After weeks of political wrangling, the Israeli parliament is set to vote Sunday on whether to install a “change” coalition and end Prime Minister Benjamin Netanyahu’s record 12 consecutive years in power.
Announcing the date for the confidence vote, speaker Yariv Levin, a Netanyahu ally, said on Tuesday “a special session of parliament” would debate and vote on the fragile eight-party alliance, after the country’s fourth inconclusive election in two years back in March.
Later in the day, the prime minister’s office announced that a march by Jewish nationalists through Jerusalem would go ahead in a week’s time, potentially de-escalating tensions with Hamas, the Palestinian Islamist group which went to war with the Jewish state for 11 days last month.
Israeli right-wing groups had the day before cancelled plans for the controversial march, originally due to take place this Thursday, citing Israeli police restrictions, and as Hamas warned that the route could spark new violence.
Divisive incumbent Netanyahu has dominated Israeli politics for more than a decade, pushing it firmly to the right.
If Sunday’s crunch parliamentary vote hands a majority to the coalition, which is united only by hostility to Netanyahu’s rule, it would spell the end of an era.
Since the nascent coalition was announced last week, Netanyahu has lived up to his reputation as a ruthless political operator, piling pressure on right-wingers within its ranks to reject this “dangerous left-wing government”.
The anti-Netanyahu bloc includes three right-wing, two centrist and two left-wing parties, along with an Arab Islamic conservative party.
On paper, it commands a wafer-thin majority, but Netanyahu has urged his supporters to shame right-wing lawmakers into walking away from the prospective alliance.
– Hamas warning –
The Israeli political drama is playing out as tensions with the Palestinians smoulder, with police cracking down on demonstrations over the threatened eviction of Palestinian families from homes in Israeli-annexed east Jerusalem to make way for Jewish settlers.
Benjamin Netanyahu’s office said Tuesday that the cabinet had approved a decision to hold the so-called March of the Flags next Tuesday, adding that it would go ahead in a format to “be agreed by police and organisers”.
The decision had been agreed by both the prime minister and his defence minister Benny Gantz, before it was put to the cabinet, the premier’s office said.
The event had previously been due to proceed through flashpoint areas of east Jerusalem that have seen repeated clashes recently between Israeli police and Palestinians.
A top Hamas official, Khalil al-Hayya, had warned Israel Monday “against letting the march approach east Jerusalem and the Al-Aqsa Mosque compound”.
“We hope the message is clear so that Thursday doesn’t become (a new) May 10,” he said, in reference to the start of the 11-day war which Hamas launched in response to tensions at the mosque compound, Islam’s third-holiest site, which is also revered by Jews.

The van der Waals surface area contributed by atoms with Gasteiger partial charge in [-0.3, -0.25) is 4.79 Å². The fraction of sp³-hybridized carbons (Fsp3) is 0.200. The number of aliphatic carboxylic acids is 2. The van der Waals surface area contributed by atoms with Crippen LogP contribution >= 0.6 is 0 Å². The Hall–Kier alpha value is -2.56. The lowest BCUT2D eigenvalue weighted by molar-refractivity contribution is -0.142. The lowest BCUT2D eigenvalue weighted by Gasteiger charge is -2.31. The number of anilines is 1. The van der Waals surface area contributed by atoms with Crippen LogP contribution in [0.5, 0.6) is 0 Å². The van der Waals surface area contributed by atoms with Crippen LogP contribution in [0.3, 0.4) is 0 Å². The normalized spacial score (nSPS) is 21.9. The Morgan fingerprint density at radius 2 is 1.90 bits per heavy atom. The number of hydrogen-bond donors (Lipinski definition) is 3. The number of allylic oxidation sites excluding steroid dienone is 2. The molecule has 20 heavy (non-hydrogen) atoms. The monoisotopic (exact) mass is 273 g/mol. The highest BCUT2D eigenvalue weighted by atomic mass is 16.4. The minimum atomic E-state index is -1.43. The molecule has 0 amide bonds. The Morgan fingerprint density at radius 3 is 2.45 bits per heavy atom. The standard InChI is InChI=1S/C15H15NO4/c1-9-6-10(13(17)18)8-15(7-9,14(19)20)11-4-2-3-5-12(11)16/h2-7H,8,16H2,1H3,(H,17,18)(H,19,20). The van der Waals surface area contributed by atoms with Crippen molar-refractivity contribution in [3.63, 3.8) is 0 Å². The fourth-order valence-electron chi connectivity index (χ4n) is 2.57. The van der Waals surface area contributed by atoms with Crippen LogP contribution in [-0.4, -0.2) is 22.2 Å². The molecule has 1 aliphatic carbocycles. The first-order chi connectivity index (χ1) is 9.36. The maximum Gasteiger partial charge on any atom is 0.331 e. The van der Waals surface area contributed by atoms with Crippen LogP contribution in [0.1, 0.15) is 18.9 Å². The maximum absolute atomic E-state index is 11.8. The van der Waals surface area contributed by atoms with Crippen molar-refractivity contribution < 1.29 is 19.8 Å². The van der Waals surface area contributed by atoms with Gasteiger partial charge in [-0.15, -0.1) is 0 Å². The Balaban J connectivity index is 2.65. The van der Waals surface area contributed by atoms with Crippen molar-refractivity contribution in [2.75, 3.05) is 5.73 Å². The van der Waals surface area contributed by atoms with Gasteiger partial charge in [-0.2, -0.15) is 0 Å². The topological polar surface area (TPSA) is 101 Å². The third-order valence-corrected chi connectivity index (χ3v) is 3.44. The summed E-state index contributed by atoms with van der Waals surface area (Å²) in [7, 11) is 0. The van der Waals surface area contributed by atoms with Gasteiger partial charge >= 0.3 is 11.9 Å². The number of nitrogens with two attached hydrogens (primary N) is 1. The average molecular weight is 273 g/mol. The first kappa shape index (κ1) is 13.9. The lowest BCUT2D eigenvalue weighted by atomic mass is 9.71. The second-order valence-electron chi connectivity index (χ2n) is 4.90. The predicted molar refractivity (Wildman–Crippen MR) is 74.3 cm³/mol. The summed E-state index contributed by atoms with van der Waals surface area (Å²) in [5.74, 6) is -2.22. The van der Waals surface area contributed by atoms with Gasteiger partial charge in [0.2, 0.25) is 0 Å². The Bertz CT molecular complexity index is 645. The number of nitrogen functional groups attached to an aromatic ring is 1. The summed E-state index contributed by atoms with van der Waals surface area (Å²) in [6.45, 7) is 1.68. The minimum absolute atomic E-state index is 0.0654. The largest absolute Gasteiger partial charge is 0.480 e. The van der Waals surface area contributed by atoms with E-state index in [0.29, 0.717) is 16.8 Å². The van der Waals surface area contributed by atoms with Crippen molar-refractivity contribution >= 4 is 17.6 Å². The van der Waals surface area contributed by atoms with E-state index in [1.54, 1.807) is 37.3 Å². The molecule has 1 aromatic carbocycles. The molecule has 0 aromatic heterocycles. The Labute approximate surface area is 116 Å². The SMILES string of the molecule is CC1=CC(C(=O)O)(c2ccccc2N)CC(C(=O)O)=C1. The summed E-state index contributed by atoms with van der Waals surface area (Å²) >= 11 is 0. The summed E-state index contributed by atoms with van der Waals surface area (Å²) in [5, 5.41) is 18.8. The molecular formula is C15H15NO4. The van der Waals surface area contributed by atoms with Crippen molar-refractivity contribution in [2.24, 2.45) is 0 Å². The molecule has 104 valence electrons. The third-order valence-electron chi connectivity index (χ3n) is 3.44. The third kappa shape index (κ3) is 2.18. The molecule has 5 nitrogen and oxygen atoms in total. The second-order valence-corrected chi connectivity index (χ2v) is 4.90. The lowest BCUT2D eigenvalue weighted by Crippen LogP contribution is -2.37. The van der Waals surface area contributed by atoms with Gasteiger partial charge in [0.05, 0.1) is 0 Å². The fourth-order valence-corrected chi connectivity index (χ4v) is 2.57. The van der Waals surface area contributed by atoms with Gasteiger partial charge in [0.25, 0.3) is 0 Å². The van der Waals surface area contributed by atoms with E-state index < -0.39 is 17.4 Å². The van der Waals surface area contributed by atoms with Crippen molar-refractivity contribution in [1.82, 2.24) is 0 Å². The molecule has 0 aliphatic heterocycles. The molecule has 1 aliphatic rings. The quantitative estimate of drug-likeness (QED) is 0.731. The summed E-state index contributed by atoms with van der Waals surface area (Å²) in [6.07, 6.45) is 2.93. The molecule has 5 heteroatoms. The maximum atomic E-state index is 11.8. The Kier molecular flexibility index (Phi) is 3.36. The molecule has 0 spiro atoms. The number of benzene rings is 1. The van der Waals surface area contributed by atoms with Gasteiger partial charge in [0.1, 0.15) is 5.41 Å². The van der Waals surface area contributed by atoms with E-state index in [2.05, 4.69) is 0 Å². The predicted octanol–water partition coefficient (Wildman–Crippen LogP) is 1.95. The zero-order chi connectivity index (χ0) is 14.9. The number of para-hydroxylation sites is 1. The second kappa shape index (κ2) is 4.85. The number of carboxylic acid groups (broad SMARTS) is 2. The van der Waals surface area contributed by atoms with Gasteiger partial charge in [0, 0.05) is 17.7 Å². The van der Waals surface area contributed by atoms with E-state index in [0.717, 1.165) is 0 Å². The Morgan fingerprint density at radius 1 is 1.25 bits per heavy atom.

Netanyahu had convened a late-night meeting Monday with senior government officials to discuss alternatives that could allow the march to proceed — a move that saw his opponents accuse him and his allies of working to ratchet up tensions as his grip on power grows increasingly shaky.
Labor MP Gilad Kariv, a supporter of the coalition, called the move “another chapter in the outgoing government’s attempt to leave a scorched earth”.
– ‘Let go’ –
If the new government is confirmed, Netanyahu’s right-wing opponent Naftali Bennett would serve as premier for two years, after which the “change” coalition’s centrist architect, Yair Lapid, would take over.
“The unity government is on the way and ready to work on behalf of all the people of Israel,” Lapid, a former television presenter, said in a statement following the announcement of the vote.
Netanyahu, who faces corruption charges that could result in jail time, has refused to go without a messy fight.
Bitter recriminations within the Israeli right and far-right prompted Israeli security services to issue a rare warning against incitement online, which Netanyahu’s opponents say was a warning to the prime minister.
Alarm has grown over angry rallies by supporters of Netanyahu’s right-wing Likud party, including protests outside the homes of right-wing lawmakers accused of “betrayal” for joining the coalition. Security has been stepped up for some of the MPs.
The 71-year-old prime minister has rejected allegations of incitement, saying “there is a very thin line between political criticism and inciting violence”.
Bennett, who served as Netanyahu’s aide before turning against him, has urged his former boss to “let go”.
Should 11th-hour defections torpedo the fledgling coalition, Israel would likely have to return to the polls for a fifth election in just over two years.